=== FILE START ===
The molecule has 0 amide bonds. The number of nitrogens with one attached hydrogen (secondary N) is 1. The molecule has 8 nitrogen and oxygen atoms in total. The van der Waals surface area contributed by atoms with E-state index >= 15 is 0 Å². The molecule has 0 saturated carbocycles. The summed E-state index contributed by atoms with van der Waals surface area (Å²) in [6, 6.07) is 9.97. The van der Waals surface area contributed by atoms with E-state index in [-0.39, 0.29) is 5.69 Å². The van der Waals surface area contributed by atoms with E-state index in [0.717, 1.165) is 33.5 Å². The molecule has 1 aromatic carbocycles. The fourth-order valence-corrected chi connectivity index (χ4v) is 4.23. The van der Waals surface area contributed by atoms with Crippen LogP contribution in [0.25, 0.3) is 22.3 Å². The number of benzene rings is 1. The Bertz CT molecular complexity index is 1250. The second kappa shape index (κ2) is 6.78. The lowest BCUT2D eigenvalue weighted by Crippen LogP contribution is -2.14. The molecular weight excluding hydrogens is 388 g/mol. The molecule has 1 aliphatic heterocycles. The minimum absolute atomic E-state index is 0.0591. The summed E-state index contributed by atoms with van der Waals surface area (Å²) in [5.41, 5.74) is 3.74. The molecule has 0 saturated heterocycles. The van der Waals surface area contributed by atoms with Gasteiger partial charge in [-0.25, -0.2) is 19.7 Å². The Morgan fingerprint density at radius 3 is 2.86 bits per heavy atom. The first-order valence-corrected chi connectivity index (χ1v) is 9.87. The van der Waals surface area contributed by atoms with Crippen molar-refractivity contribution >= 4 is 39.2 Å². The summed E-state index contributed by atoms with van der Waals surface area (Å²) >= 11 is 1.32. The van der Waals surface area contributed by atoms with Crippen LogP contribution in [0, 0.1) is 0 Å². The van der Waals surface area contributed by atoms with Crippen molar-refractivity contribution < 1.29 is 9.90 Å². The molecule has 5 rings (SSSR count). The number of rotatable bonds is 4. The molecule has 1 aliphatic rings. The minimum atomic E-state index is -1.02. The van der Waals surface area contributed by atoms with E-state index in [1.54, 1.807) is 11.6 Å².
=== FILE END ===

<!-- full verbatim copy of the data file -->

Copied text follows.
The molecule has 0 amide bonds. The number of nitrogens with one attached hydrogen (secondary N) is 1. The molecule has 8 nitrogen and oxygen atoms in total. The van der Waals surface area contributed by atoms with E-state index >= 15 is 0 Å². The molecule has 0 saturated carbocycles. The summed E-state index contributed by atoms with van der Waals surface area (Å²) in [6, 6.07) is 9.97. The van der Waals surface area contributed by atoms with E-state index in [-0.39, 0.29) is 5.69 Å². The van der Waals surface area contributed by atoms with E-state index in [0.717, 1.165) is 33.5 Å². The molecule has 1 aromatic carbocycles. The fourth-order valence-corrected chi connectivity index (χ4v) is 4.23. The van der Waals surface area contributed by atoms with Crippen LogP contribution in [0.25, 0.3) is 22.3 Å². The number of benzene rings is 1. The Bertz CT molecular complexity index is 1250. The second kappa shape index (κ2) is 6.78. The lowest BCUT2D eigenvalue weighted by Crippen LogP contribution is -2.14. The molecular weight excluding hydrogens is 388 g/mol. The molecule has 1 aliphatic heterocycles. The minimum absolute atomic E-state index is 0.0591. The summed E-state index contributed by atoms with van der Waals surface area (Å²) in [5.41, 5.74) is 3.74. The molecule has 0 saturated heterocycles. The van der Waals surface area contributed by atoms with Gasteiger partial charge in [-0.25, -0.2) is 19.7 Å². The Morgan fingerprint density at radius 3 is 2.86 bits per heavy atom. The first-order valence-corrected chi connectivity index (χ1v) is 9.87. The van der Waals surface area contributed by atoms with Crippen molar-refractivity contribution >= 4 is 39.2 Å². The summed E-state index contributed by atoms with van der Waals surface area (Å²) >= 11 is 1.32. The van der Waals surface area contributed by atoms with Crippen LogP contribution in [0, 0.1) is 0 Å². The van der Waals surface area contributed by atoms with Crippen molar-refractivity contribution < 1.29 is 9.90 Å². The molecule has 5 rings (SSSR count). The number of rotatable bonds is 4. The molecule has 1 aliphatic rings. The minimum atomic E-state index is -1.02. The van der Waals surface area contributed by atoms with E-state index in [1.54, 1.807) is 11.6 Å².